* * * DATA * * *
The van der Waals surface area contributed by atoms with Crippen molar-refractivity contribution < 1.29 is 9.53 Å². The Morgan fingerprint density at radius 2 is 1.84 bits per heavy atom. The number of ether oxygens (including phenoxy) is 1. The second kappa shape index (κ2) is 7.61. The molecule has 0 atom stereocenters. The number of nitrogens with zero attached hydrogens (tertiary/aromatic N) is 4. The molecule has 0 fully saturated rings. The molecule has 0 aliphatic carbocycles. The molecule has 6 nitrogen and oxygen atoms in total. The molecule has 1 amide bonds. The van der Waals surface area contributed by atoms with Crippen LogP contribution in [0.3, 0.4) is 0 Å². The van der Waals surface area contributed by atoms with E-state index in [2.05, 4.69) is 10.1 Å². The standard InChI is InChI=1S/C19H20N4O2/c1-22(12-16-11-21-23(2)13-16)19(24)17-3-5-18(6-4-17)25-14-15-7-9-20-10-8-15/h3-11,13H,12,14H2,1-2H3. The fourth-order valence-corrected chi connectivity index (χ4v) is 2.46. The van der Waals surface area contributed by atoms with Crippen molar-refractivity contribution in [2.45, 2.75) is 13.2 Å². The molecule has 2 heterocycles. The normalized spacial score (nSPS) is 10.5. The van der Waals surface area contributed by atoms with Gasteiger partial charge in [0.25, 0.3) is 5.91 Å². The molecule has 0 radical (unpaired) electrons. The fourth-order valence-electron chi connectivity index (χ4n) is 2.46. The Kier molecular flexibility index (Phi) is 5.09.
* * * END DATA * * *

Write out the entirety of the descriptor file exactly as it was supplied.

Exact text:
The van der Waals surface area contributed by atoms with Crippen molar-refractivity contribution < 1.29 is 9.53 Å². The Morgan fingerprint density at radius 2 is 1.84 bits per heavy atom. The number of ether oxygens (including phenoxy) is 1. The second kappa shape index (κ2) is 7.61. The molecule has 0 atom stereocenters. The number of nitrogens with zero attached hydrogens (tertiary/aromatic N) is 4. The molecule has 0 fully saturated rings. The molecule has 0 aliphatic carbocycles. The molecule has 6 nitrogen and oxygen atoms in total. The molecule has 1 amide bonds. The van der Waals surface area contributed by atoms with Crippen LogP contribution in [0.3, 0.4) is 0 Å². The van der Waals surface area contributed by atoms with E-state index in [2.05, 4.69) is 10.1 Å². The standard InChI is InChI=1S/C19H20N4O2/c1-22(12-16-11-21-23(2)13-16)19(24)17-3-5-18(6-4-17)25-14-15-7-9-20-10-8-15/h3-11,13H,12,14H2,1-2H3. The fourth-order valence-corrected chi connectivity index (χ4v) is 2.46. The van der Waals surface area contributed by atoms with Crippen molar-refractivity contribution in [2.45, 2.75) is 13.2 Å². The molecule has 2 heterocycles. The normalized spacial score (nSPS) is 10.5. The van der Waals surface area contributed by atoms with Gasteiger partial charge in [0.25, 0.3) is 5.91 Å². The molecule has 0 radical (unpaired) electrons. The fourth-order valence-electron chi connectivity index (χ4n) is 2.46. The Kier molecular flexibility index (Phi) is 5.09.